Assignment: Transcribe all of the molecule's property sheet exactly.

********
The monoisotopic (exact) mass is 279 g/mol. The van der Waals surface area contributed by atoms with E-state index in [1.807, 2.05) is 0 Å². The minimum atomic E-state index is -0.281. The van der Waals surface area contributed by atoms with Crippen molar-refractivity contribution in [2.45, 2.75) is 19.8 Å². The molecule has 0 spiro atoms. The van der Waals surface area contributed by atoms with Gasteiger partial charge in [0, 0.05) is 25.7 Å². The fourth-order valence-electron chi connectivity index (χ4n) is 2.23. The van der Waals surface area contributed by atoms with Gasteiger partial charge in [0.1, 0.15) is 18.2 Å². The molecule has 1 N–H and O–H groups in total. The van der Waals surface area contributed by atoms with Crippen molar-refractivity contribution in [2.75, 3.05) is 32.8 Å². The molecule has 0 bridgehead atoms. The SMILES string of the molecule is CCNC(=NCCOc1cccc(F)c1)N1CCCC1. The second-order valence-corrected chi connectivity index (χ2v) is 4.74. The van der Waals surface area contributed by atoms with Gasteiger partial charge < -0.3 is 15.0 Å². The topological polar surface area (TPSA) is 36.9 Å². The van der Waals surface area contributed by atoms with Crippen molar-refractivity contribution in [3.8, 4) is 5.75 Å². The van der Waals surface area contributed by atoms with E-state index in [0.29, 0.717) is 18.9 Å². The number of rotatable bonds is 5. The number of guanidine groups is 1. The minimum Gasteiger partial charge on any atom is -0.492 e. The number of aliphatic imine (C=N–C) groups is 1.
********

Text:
The monoisotopic (exact) mass is 279 g/mol. The van der Waals surface area contributed by atoms with E-state index in [1.807, 2.05) is 0 Å². The minimum atomic E-state index is -0.281. The van der Waals surface area contributed by atoms with Crippen molar-refractivity contribution in [2.45, 2.75) is 19.8 Å². The molecule has 0 spiro atoms. The van der Waals surface area contributed by atoms with Gasteiger partial charge in [0, 0.05) is 25.7 Å². The fourth-order valence-electron chi connectivity index (χ4n) is 2.23. The van der Waals surface area contributed by atoms with Gasteiger partial charge in [0.1, 0.15) is 18.2 Å². The molecule has 1 N–H and O–H groups in total. The van der Waals surface area contributed by atoms with Crippen molar-refractivity contribution in [2.75, 3.05) is 32.8 Å². The molecule has 0 bridgehead atoms. The SMILES string of the molecule is CCNC(=NCCOc1cccc(F)c1)N1CCCC1. The second-order valence-corrected chi connectivity index (χ2v) is 4.74. The van der Waals surface area contributed by atoms with Gasteiger partial charge < -0.3 is 15.0 Å². The topological polar surface area (TPSA) is 36.9 Å². The van der Waals surface area contributed by atoms with Crippen molar-refractivity contribution in [3.8, 4) is 5.75 Å². The van der Waals surface area contributed by atoms with E-state index in [0.29, 0.717) is 18.9 Å². The number of rotatable bonds is 5. The number of guanidine groups is 1. The minimum Gasteiger partial charge on any atom is -0.492 e. The number of aliphatic imine (C=N–C) groups is 1.